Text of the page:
A community for students.
Here's the question you clicked on:
 0 viewing
wach
 2 years ago
How does one calculate electronegativity? example, what is the electronegativity difference between oxygen and hydrogen?
wach
 2 years ago
How does one calculate electronegativity? example, what is the electronegativity difference between oxygen and hydrogen?

This Question is Closed

Australopithecus
 2 years ago
Best ResponseYou've already chosen the best response.1Well I would look at scientific papers done by linus pauling (amazing scientist) on the subject as he is the one who first proposed electronegativity. I wish I could be of more help I hope someone comes along and explains it as it is an interesting question

Australopithecus
 2 years ago
Best ResponseYou've already chosen the best response.1I'm going to download the journals right now actually would you like me to post them?

wach
 2 years ago
Best ResponseYou've already chosen the best response.0Sure. I would definitely appreciate that. Thank you!

NoelGreco
 2 years ago
Best ResponseYou've already chosen the best response.1Electronegativity is just a number for each element. You can find it on a Periodic Table that includes electronegativity.

Australopithecus
 2 years ago
Best ResponseYou've already chosen the best response.1This question is more in relation to how one would measure it in a laboratory I would assume. Which is an interesting question.

NoelGreco
 2 years ago
Best ResponseYou've already chosen the best response.1http://www.tutorhomework.com/Chemistry_Help/electronegativity_table/electronegativity.html

Australopithecus
 2 years ago
Best ResponseYou've already chosen the best response.1At least that is what I interpreted the question as

wach
 2 years ago
Best ResponseYou've already chosen the best response.0The question was directed to both how it is measured in a laboratory as well as how to figure out the electronegativity difference. So both answers are correct.

Australopithecus
 2 years ago
Best ResponseYou've already chosen the best response.1I have yet to read this article so I do not know if it contains your answer I will search a little more and I plan on reading them later

chemENGINEER
 2 years ago
Best ResponseYou've already chosen the best response.0yes i would also just use a periodic table of elements. general rules are the more top and to the left, the more electronegetive. there are exceptions but its a good rule.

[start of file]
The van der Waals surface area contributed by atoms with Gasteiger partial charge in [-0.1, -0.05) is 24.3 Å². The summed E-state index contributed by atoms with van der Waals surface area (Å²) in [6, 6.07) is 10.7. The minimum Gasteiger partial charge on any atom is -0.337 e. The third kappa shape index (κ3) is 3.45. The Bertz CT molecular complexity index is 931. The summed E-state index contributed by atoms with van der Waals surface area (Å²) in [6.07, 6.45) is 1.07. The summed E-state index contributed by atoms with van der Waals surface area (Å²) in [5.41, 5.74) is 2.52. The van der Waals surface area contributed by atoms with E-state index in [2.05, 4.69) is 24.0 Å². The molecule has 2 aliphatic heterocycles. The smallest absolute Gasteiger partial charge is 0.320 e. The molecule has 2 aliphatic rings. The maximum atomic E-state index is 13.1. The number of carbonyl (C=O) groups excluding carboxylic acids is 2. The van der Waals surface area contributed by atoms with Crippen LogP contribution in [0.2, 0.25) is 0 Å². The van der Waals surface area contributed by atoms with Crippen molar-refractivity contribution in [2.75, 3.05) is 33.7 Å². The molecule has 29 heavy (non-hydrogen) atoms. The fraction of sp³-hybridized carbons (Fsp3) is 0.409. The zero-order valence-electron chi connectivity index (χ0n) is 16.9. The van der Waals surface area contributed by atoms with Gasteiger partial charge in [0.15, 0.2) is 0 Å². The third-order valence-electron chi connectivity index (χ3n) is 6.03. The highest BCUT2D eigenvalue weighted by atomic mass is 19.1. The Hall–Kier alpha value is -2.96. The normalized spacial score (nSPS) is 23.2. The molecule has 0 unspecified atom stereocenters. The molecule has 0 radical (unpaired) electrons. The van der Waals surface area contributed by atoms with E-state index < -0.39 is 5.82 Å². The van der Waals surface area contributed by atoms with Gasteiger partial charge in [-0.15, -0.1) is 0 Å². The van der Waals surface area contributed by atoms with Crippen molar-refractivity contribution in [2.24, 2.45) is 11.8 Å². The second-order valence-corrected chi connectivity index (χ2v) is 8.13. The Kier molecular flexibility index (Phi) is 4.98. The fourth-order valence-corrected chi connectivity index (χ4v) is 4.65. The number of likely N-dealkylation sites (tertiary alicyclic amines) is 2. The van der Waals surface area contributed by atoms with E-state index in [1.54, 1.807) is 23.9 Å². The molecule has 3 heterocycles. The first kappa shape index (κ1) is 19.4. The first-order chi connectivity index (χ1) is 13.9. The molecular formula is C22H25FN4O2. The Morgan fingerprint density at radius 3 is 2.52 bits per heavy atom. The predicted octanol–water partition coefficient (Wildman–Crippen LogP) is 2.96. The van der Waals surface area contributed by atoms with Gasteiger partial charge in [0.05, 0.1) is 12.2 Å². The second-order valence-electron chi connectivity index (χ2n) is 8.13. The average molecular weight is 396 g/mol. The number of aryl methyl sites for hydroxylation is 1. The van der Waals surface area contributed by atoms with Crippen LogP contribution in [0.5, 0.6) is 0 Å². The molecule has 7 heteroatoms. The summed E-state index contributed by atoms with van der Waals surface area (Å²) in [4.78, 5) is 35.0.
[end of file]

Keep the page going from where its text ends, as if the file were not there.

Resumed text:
wach
 2 years ago
Best ResponseYou've already chosen the best response.0Thanks much to all of you. I appreciate it.

Australopithecus
 2 years ago
Best ResponseYou've already chosen the best response.1Wait I have one more journal that is probably what you are looking for

Australopithecus
 2 years ago
Best ResponseYou've already chosen the best response.1Another scientist updated the pauling scale, I will update his publication give me a minute to find it

Australopithecus
 2 years ago
Best ResponseYou've already chosen the best response.1I think the last journal I posted goes over everything though

Carl_Pham
 2 years ago
Best ResponseYou've already chosen the best response.0Electronegativity doesn't have an umabiguous and natural definition, like ionization potential or electron affinity. It's a madeup quantity, like "percent ionic character" or "percent metallic character" or "how poisonous" that is meant to convey an overall impression of a whole basket of underlying welldefined physical and chemical properties. What happens is that various people have devised various definitions of electronegativity, which they hope result in a scale that best captures the bonding behaviour of atoms (which is the point of the EN scale). You then follow those defintions to calculate the EN. For example, the earliest proposal for electronegativity was that by Linus Pauling, and he gave a definition that involved comparing the first ionization energies of the elements. That would only give you a relative number, so you still had to define at least one electronegativity arbitrarily, and then measure every other number relative to that. Pauling chose to define the EN of fluorine as 4.0, and then measure everything from that, and that gives you the Pauling EN scale. There have been a number of other scales proposed, but unless this stuff fascinates you I think most people just stick with Pauling, since the precise numbers don't matter a whole lot  you're just interested in the broad trends.
Ask your own question
Sign UpFind more explanations on OpenStudy
Your question is ready. Sign up for free to start getting answers.
spraguer
(Moderator)
5
→ View Detailed Profile
is replying to Can someone tell me what button the professor is hitting...
23
 Teamwork 19 Teammate
 Problem Solving 19 Hero
 Engagement 19 Mad Hatter
 You have blocked this person.
 ✔ You're a fan Checking fan status...
Thanks for being so helpful in mathematics. If you are getting quality help, make sure you spread the word about OpenStudy.